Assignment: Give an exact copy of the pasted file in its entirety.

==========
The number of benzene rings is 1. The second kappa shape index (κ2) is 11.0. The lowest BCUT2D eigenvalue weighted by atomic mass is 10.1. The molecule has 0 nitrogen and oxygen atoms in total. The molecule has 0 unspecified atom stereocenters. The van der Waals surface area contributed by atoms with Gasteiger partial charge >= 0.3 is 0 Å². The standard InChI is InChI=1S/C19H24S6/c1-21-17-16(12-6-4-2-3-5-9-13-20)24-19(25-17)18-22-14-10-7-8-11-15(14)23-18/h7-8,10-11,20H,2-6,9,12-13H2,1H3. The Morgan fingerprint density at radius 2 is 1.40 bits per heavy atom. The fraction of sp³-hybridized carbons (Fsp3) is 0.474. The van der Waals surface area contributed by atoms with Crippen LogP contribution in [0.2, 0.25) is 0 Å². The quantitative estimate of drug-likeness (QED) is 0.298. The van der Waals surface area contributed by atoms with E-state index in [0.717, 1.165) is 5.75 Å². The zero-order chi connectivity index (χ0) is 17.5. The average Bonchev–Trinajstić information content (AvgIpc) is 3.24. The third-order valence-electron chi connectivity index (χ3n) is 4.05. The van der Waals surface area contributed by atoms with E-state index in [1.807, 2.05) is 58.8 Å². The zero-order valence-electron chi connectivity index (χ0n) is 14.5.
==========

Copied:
The number of benzene rings is 1. The second kappa shape index (κ2) is 11.0. The lowest BCUT2D eigenvalue weighted by atomic mass is 10.1. The molecule has 0 nitrogen and oxygen atoms in total. The molecule has 0 unspecified atom stereocenters. The van der Waals surface area contributed by atoms with Gasteiger partial charge >= 0.3 is 0 Å². The standard InChI is InChI=1S/C19H24S6/c1-21-17-16(12-6-4-2-3-5-9-13-20)24-19(25-17)18-22-14-10-7-8-11-15(14)23-18/h7-8,10-11,20H,2-6,9,12-13H2,1H3. The Morgan fingerprint density at radius 2 is 1.40 bits per heavy atom. The fraction of sp³-hybridized carbons (Fsp3) is 0.474. The van der Waals surface area contributed by atoms with Crippen LogP contribution in [0.2, 0.25) is 0 Å². The quantitative estimate of drug-likeness (QED) is 0.298. The van der Waals surface area contributed by atoms with E-state index in [0.717, 1.165) is 5.75 Å². The zero-order chi connectivity index (χ0) is 17.5. The average Bonchev–Trinajstić information content (AvgIpc) is 3.24. The third-order valence-electron chi connectivity index (χ3n) is 4.05. The van der Waals surface area contributed by atoms with E-state index in [1.807, 2.05) is 58.8 Å². The zero-order valence-electron chi connectivity index (χ0n) is 14.5.